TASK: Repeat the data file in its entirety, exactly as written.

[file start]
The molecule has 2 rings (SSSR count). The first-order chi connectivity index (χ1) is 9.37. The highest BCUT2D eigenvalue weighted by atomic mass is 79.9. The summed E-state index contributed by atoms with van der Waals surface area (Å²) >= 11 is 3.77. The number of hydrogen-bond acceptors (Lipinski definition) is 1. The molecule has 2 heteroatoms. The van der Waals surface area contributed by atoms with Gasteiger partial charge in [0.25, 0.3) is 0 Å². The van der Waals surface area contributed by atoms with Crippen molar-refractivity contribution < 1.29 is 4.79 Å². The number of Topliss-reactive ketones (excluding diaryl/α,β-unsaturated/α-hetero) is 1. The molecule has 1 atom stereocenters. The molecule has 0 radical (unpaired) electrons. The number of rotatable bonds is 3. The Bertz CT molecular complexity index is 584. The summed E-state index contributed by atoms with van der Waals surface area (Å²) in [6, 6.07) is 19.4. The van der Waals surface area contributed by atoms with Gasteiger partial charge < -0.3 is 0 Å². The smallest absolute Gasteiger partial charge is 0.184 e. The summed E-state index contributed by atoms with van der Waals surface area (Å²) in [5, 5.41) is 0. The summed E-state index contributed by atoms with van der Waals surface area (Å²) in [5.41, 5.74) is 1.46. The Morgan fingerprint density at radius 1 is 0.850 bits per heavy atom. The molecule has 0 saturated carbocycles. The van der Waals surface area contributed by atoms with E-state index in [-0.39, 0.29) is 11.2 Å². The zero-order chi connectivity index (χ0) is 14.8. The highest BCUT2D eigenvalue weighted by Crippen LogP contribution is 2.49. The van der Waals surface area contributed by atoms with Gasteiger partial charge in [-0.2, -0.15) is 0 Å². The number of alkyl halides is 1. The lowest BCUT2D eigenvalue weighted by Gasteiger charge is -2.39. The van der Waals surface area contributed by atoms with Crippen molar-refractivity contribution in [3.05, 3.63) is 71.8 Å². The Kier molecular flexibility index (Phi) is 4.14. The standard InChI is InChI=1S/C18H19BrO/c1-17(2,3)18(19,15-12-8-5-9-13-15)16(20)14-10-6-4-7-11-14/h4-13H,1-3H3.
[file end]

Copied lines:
The molecule has 2 rings (SSSR count). The first-order chi connectivity index (χ1) is 9.37. The highest BCUT2D eigenvalue weighted by atomic mass is 79.9. The summed E-state index contributed by atoms with van der Waals surface area (Å²) >= 11 is 3.77. The number of hydrogen-bond acceptors (Lipinski definition) is 1. The molecule has 2 heteroatoms. The van der Waals surface area contributed by atoms with Gasteiger partial charge in [0.25, 0.3) is 0 Å². The van der Waals surface area contributed by atoms with Crippen molar-refractivity contribution < 1.29 is 4.79 Å². The number of Topliss-reactive ketones (excluding diaryl/α,β-unsaturated/α-hetero) is 1. The molecule has 1 atom stereocenters. The molecule has 0 radical (unpaired) electrons. The number of rotatable bonds is 3. The Bertz CT molecular complexity index is 584. The summed E-state index contributed by atoms with van der Waals surface area (Å²) in [6, 6.07) is 19.4. The van der Waals surface area contributed by atoms with Gasteiger partial charge < -0.3 is 0 Å². The smallest absolute Gasteiger partial charge is 0.184 e. The summed E-state index contributed by atoms with van der Waals surface area (Å²) in [5, 5.41) is 0. The summed E-state index contributed by atoms with van der Waals surface area (Å²) in [5.41, 5.74) is 1.46. The Morgan fingerprint density at radius 1 is 0.850 bits per heavy atom. The molecule has 0 saturated carbocycles. The van der Waals surface area contributed by atoms with E-state index in [-0.39, 0.29) is 11.2 Å². The zero-order chi connectivity index (χ0) is 14.8. The highest BCUT2D eigenvalue weighted by Crippen LogP contribution is 2.49. The van der Waals surface area contributed by atoms with Gasteiger partial charge in [-0.2, -0.15) is 0 Å². The number of alkyl halides is 1. The lowest BCUT2D eigenvalue weighted by Gasteiger charge is -2.39. The van der Waals surface area contributed by atoms with Crippen molar-refractivity contribution in [3.05, 3.63) is 71.8 Å². The Kier molecular flexibility index (Phi) is 4.14. The standard InChI is InChI=1S/C18H19BrO/c1-17(2,3)18(19,15-12-8-5-9-13-15)16(20)14-10-6-4-7-11-14/h4-13H,1-3H3.